The official season for the second run starts Monday with additional restrictions concerning bait and hook. Anglers wishing to partake in the July fishery should be aware of these restrictions, so check the ADFG website for further clarification.

On a brighter note, the Kasilof River is still producing decent catches of kings. Greg Brush called the office Monday and said the king "bite" has been pretty good with his boat averaging two to four kings a day. He said the best fishing has been early and late in the day.

At the Deep Creek, Anchor Point and Ninilchik rivers, offshore fishing for halibut has been good with anglers seeing larger fish moving into the inlet.

The Russian River and upper Kenai still have a six-fish bag limit for sockeye. However, the latest news is the fishing can be spotty. Most of the success is for anglers willing to walk to find fish. The fish are spread throughout the system, with most in the upper Russian River.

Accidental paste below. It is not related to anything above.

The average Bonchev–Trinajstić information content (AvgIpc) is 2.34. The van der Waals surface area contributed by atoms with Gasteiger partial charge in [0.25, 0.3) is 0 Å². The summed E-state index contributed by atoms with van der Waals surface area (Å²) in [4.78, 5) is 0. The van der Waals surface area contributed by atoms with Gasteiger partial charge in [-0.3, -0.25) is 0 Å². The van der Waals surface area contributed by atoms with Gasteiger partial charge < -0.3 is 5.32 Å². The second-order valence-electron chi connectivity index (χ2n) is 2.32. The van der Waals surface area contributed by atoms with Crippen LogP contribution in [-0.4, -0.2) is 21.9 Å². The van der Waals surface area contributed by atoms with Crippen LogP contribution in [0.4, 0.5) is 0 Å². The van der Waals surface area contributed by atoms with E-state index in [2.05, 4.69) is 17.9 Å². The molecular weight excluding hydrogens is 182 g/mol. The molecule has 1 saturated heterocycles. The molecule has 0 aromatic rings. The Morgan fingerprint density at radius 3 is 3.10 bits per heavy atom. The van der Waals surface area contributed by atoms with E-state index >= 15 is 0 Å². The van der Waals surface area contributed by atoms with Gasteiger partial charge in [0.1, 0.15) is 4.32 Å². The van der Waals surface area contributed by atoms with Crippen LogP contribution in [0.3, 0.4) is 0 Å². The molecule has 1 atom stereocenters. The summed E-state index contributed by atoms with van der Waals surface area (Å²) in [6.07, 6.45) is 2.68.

The Middle Kenai has been decent for trout, with some trout in the 25-inch category being caught. Water remains high and off-color, but hopefully with all the sun and heat the river should eventually clear.



I spoke with Tom Hilty of Three Rivers Fly and Tackle in Wasilla on Tuesday. Hilty has spent some time fishing for pike during the summer doldrums; he said it's been very good in the Nancy Lake System. I asked about the mosquitoes and he said being on the open water was fine, but the parking lot and shoreline were unbearable.

The lakes in the Mat-Su valley are still fishing well, with numerous hatches coming off. Try the Kepler-Bradley, Memory Lakes and Nancy Lakes areas.

The Parks Highway streams are showing some signs of clearing but are still running high. The majority of the kings are still not in the rivers, though there are some reports of fish at the mouths. The ADFG regulations for the Parks Highway are still in effect -- single hook, no bait, catch and release. Check the ADFG website for details and clarification.

A significant number of kings are passing the weir and showing up in the Deshka River, but fishing has been slow due to the hot weather. Try mornings or evenings for best success.